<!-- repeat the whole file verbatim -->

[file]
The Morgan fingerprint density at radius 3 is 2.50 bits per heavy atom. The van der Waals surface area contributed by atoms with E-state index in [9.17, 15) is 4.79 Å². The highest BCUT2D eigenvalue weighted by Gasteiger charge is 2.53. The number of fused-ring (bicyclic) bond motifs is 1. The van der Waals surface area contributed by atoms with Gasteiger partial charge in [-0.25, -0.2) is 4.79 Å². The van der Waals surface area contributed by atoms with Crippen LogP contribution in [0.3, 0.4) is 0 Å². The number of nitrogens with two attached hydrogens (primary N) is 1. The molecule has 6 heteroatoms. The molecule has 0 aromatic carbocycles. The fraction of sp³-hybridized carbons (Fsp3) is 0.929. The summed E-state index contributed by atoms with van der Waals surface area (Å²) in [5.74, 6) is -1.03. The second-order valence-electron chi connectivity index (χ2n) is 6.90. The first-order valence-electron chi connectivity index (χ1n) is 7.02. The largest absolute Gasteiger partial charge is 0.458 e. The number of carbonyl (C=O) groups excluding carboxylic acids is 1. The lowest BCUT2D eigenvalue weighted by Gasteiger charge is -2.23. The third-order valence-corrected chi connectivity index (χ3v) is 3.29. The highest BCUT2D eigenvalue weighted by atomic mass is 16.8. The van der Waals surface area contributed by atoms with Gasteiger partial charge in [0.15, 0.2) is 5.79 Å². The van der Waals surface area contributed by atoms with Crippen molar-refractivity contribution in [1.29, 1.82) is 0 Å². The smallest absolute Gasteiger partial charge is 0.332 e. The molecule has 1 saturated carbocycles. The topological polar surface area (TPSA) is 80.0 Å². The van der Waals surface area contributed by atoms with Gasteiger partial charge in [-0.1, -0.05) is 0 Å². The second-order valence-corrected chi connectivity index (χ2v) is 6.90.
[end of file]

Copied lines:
The Morgan fingerprint density at radius 3 is 2.50 bits per heavy atom. The van der Waals surface area contributed by atoms with E-state index in [9.17, 15) is 4.79 Å². The highest BCUT2D eigenvalue weighted by Gasteiger charge is 2.53. The number of fused-ring (bicyclic) bond motifs is 1. The van der Waals surface area contributed by atoms with Gasteiger partial charge in [-0.25, -0.2) is 4.79 Å². The van der Waals surface area contributed by atoms with Crippen LogP contribution in [0.3, 0.4) is 0 Å². The number of nitrogens with two attached hydrogens (primary N) is 1. The molecule has 6 heteroatoms. The molecule has 0 aromatic carbocycles. The fraction of sp³-hybridized carbons (Fsp3) is 0.929. The summed E-state index contributed by atoms with van der Waals surface area (Å²) in [5.74, 6) is -1.03. The second-order valence-electron chi connectivity index (χ2n) is 6.90. The first-order valence-electron chi connectivity index (χ1n) is 7.02. The largest absolute Gasteiger partial charge is 0.458 e. The number of carbonyl (C=O) groups excluding carboxylic acids is 1. The lowest BCUT2D eigenvalue weighted by Gasteiger charge is -2.23. The third-order valence-corrected chi connectivity index (χ3v) is 3.29. The highest BCUT2D eigenvalue weighted by atomic mass is 16.8. The van der Waals surface area contributed by atoms with Gasteiger partial charge in [0.15, 0.2) is 5.79 Å². The van der Waals surface area contributed by atoms with Crippen molar-refractivity contribution in [1.29, 1.82) is 0 Å². The smallest absolute Gasteiger partial charge is 0.332 e. The molecule has 1 saturated carbocycles. The topological polar surface area (TPSA) is 80.0 Å². The van der Waals surface area contributed by atoms with Gasteiger partial charge in [-0.1, -0.05) is 0 Å². The second-order valence-corrected chi connectivity index (χ2v) is 6.90.